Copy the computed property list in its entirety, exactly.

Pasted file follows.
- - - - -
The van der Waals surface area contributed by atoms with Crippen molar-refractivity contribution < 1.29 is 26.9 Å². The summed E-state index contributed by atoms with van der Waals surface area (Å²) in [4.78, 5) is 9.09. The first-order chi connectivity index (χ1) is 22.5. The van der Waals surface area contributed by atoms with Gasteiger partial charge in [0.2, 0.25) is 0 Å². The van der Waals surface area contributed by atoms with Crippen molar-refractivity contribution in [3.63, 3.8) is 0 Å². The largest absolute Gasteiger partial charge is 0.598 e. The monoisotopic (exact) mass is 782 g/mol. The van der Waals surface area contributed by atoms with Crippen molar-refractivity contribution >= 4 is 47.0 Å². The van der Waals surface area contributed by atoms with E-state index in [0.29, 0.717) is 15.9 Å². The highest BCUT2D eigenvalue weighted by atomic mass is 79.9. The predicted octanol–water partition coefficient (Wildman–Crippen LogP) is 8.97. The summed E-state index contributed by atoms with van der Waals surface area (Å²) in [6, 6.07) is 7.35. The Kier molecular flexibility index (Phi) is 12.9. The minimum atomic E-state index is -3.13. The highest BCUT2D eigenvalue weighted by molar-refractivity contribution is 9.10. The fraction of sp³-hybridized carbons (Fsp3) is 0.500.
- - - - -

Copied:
The van der Waals surface area contributed by atoms with Crippen molar-refractivity contribution < 1.29 is 26.9 Å². The summed E-state index contributed by atoms with van der Waals surface area (Å²) in [4.78, 5) is 9.09. The first-order chi connectivity index (χ1) is 22.5. The van der Waals surface area contributed by atoms with Gasteiger partial charge in [0.2, 0.25) is 0 Å². The van der Waals surface area contributed by atoms with Crippen molar-refractivity contribution in [3.63, 3.8) is 0 Å². The largest absolute Gasteiger partial charge is 0.598 e. The monoisotopic (exact) mass is 782 g/mol. The van der Waals surface area contributed by atoms with Crippen molar-refractivity contribution >= 4 is 47.0 Å². The van der Waals surface area contributed by atoms with E-state index in [0.29, 0.717) is 15.9 Å². The highest BCUT2D eigenvalue weighted by atomic mass is 79.9. The predicted octanol–water partition coefficient (Wildman–Crippen LogP) is 8.97. The summed E-state index contributed by atoms with van der Waals surface area (Å²) in [6, 6.07) is 7.35. The Kier molecular flexibility index (Phi) is 12.9. The minimum atomic E-state index is -3.13. The highest BCUT2D eigenvalue weighted by molar-refractivity contribution is 9.10. The fraction of sp³-hybridized carbons (Fsp3) is 0.500.